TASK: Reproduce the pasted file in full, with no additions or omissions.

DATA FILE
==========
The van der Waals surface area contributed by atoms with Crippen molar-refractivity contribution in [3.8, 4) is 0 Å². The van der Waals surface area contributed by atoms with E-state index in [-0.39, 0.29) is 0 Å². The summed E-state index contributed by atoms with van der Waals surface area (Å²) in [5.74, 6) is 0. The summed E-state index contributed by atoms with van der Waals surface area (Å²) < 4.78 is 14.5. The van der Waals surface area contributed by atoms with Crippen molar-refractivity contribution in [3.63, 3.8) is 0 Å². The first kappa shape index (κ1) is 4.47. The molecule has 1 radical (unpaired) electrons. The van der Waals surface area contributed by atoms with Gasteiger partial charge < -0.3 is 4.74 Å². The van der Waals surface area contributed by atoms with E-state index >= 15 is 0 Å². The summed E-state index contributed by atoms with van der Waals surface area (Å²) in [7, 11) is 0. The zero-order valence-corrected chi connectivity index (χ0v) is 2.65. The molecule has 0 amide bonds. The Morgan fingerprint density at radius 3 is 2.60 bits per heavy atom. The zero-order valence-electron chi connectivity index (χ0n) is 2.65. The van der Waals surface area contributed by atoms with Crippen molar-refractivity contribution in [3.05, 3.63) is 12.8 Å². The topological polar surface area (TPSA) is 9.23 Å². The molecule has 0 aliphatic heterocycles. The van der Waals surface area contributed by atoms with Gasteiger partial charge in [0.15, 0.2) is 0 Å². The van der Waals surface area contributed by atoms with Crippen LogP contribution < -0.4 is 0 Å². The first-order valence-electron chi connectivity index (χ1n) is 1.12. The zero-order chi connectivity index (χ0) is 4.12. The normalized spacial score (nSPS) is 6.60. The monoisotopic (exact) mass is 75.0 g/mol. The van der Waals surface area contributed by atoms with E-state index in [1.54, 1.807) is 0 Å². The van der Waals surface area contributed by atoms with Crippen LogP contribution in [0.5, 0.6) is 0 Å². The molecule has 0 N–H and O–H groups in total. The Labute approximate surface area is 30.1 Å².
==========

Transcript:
The van der Waals surface area contributed by atoms with Crippen molar-refractivity contribution in [3.8, 4) is 0 Å². The van der Waals surface area contributed by atoms with E-state index in [-0.39, 0.29) is 0 Å². The summed E-state index contributed by atoms with van der Waals surface area (Å²) in [5.74, 6) is 0. The summed E-state index contributed by atoms with van der Waals surface area (Å²) < 4.78 is 14.5. The van der Waals surface area contributed by atoms with Crippen molar-refractivity contribution in [3.63, 3.8) is 0 Å². The first kappa shape index (κ1) is 4.47. The molecule has 1 radical (unpaired) electrons. The van der Waals surface area contributed by atoms with Gasteiger partial charge < -0.3 is 4.74 Å². The van der Waals surface area contributed by atoms with E-state index >= 15 is 0 Å². The summed E-state index contributed by atoms with van der Waals surface area (Å²) in [7, 11) is 0. The zero-order valence-corrected chi connectivity index (χ0v) is 2.65. The molecule has 0 amide bonds. The Morgan fingerprint density at radius 3 is 2.60 bits per heavy atom. The zero-order valence-electron chi connectivity index (χ0n) is 2.65. The van der Waals surface area contributed by atoms with Crippen molar-refractivity contribution in [3.05, 3.63) is 12.8 Å². The topological polar surface area (TPSA) is 9.23 Å². The molecule has 0 aliphatic heterocycles. The van der Waals surface area contributed by atoms with Gasteiger partial charge in [0.15, 0.2) is 0 Å². The van der Waals surface area contributed by atoms with Crippen LogP contribution < -0.4 is 0 Å². The first-order valence-electron chi connectivity index (χ1n) is 1.12. The zero-order chi connectivity index (χ0) is 4.12. The normalized spacial score (nSPS) is 6.60. The monoisotopic (exact) mass is 75.0 g/mol. The van der Waals surface area contributed by atoms with E-state index in [1.54, 1.807) is 0 Å². The van der Waals surface area contributed by atoms with Crippen LogP contribution in [0.5, 0.6) is 0 Å². The molecule has 0 N–H and O–H groups in total. The Labute approximate surface area is 30.1 Å².